My first recollection of struggling with words occurred when I was about eleven or twelve years old. Our neighbor Odell, who was like another mother to me, had become ill and needed surgery which required an extended stay in the hospital. After she returned home I remember that for days I avoided going to see her, ashamed and afraid because I didn’t know what to say. Finally my mother informed me that Odell wanted to see me. I desperately wanted to see her too, of course, but what would I say? The answer came when Odell met me at the door of her home and greeted me with an affectionate hug. If words were exchanged, I don’t remember them. She didn’t care about my words, you see, all she wanted was my presence. It was that simple.
Perhaps I’m a bit more courageous than I was when I was twelve, but finding the right words to say is still awkward to me. As a result I’ve spent a lot of money on Hallmark cards through the years. But I think often about the lesson I learned that day from my reunion with Odell, that it is not about saying the right words; rather, it is about being present, in communion with someone we care about.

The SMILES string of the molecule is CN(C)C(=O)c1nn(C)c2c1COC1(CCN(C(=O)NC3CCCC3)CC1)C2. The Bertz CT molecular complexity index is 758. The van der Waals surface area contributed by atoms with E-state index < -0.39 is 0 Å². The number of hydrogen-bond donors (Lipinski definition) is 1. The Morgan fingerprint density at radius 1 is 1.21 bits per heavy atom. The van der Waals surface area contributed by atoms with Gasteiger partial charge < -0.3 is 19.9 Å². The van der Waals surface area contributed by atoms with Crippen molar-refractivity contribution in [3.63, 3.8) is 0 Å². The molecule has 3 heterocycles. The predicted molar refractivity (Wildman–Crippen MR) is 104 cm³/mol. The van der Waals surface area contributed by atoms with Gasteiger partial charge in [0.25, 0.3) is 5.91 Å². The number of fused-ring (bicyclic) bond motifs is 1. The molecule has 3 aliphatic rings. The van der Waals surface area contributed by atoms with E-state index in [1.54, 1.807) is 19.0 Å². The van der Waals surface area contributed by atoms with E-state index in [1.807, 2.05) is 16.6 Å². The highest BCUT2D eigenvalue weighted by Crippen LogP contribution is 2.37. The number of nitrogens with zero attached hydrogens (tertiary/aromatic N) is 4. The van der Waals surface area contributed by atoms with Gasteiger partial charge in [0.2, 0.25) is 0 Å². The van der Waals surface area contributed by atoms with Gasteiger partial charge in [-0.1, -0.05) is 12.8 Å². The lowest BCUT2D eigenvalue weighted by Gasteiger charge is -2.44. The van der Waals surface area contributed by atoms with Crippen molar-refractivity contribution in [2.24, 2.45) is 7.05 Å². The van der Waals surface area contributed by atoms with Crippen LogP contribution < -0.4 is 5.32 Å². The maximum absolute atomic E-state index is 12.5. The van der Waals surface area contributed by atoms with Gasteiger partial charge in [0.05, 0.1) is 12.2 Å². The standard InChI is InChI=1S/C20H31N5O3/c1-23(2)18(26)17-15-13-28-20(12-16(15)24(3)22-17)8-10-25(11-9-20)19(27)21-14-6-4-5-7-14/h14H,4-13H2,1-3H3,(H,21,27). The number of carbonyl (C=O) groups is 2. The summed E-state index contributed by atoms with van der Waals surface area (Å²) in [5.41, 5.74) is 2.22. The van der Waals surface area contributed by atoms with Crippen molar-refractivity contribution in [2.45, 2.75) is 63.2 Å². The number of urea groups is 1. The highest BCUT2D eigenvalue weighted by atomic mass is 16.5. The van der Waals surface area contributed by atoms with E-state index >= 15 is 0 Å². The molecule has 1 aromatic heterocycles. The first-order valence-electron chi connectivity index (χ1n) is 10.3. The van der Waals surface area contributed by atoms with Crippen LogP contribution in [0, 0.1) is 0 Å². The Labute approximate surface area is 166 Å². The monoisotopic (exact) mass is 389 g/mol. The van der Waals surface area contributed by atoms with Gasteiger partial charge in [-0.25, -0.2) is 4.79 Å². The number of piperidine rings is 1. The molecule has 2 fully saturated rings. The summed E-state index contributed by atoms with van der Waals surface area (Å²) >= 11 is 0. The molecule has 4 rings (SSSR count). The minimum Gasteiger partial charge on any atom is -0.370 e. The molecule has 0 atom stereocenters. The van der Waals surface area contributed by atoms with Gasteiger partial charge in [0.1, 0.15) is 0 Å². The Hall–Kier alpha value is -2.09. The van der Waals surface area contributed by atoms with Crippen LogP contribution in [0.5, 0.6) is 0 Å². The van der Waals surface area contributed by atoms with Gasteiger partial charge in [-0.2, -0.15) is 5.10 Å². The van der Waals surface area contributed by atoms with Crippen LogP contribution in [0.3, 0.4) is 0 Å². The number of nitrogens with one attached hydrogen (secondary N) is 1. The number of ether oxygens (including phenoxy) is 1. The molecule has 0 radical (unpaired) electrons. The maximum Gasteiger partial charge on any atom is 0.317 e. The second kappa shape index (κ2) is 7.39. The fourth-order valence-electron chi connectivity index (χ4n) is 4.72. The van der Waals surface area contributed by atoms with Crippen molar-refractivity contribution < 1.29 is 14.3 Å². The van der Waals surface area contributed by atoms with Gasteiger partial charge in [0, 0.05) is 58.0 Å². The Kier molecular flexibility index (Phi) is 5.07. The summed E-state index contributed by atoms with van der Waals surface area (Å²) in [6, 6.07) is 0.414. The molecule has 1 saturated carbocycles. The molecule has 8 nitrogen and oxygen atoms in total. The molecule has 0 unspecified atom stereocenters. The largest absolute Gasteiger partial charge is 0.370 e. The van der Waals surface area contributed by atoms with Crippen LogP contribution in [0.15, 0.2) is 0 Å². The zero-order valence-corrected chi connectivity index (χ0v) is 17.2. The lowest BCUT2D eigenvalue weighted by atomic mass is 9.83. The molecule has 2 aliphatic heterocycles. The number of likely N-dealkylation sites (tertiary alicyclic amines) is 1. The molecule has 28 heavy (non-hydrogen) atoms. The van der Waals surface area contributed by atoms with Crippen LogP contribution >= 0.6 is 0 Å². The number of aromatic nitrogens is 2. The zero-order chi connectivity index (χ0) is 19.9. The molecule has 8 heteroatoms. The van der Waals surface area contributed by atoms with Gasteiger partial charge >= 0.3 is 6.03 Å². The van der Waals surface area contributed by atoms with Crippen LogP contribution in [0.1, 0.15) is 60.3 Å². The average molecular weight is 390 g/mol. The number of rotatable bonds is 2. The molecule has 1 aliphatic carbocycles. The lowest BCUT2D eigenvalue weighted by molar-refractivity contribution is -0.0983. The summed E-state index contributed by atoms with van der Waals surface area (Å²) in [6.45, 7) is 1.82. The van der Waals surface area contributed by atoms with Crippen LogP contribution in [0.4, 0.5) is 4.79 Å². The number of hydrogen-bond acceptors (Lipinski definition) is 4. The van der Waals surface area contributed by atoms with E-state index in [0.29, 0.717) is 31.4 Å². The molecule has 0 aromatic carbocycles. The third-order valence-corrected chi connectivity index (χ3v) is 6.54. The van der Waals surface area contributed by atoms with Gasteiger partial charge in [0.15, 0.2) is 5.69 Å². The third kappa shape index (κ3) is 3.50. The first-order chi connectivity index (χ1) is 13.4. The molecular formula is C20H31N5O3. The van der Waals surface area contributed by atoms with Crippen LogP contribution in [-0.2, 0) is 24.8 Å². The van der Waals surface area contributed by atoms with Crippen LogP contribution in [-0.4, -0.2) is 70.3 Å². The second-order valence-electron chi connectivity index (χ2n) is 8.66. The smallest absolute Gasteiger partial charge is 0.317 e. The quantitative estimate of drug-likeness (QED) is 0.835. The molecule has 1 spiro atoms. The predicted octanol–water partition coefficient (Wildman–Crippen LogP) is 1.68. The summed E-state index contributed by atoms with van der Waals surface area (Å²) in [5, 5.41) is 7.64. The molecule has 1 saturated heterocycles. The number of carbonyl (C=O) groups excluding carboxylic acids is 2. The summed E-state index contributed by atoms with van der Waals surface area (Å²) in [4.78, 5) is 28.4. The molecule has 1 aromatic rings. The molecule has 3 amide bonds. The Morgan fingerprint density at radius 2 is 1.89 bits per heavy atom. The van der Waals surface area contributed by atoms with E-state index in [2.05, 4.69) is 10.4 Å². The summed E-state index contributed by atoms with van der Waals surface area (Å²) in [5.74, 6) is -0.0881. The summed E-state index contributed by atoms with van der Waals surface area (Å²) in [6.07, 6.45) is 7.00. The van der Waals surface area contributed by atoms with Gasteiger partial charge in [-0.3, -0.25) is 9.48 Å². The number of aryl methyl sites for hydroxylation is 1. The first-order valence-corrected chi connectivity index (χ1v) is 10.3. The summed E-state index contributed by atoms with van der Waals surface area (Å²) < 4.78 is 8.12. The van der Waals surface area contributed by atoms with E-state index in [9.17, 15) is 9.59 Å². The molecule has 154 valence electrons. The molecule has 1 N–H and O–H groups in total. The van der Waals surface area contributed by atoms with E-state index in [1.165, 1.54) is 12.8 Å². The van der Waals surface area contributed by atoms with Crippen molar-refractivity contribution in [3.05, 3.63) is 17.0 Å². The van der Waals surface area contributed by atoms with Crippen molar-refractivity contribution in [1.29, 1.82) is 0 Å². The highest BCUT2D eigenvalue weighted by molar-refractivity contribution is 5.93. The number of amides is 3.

Let me ask you something. Think about the last time you received a Hallmark greeting card. What meant more to you, the printed message on the card or the person who sent it to you? . . . Recall your last birthday party, large or small. What do you remember most vividly, the gifts, the cake – or the ones who were present?
What’s most important to you? Good question to consider next time you’re struggling with the right words to say.
Author: Dan Wilson.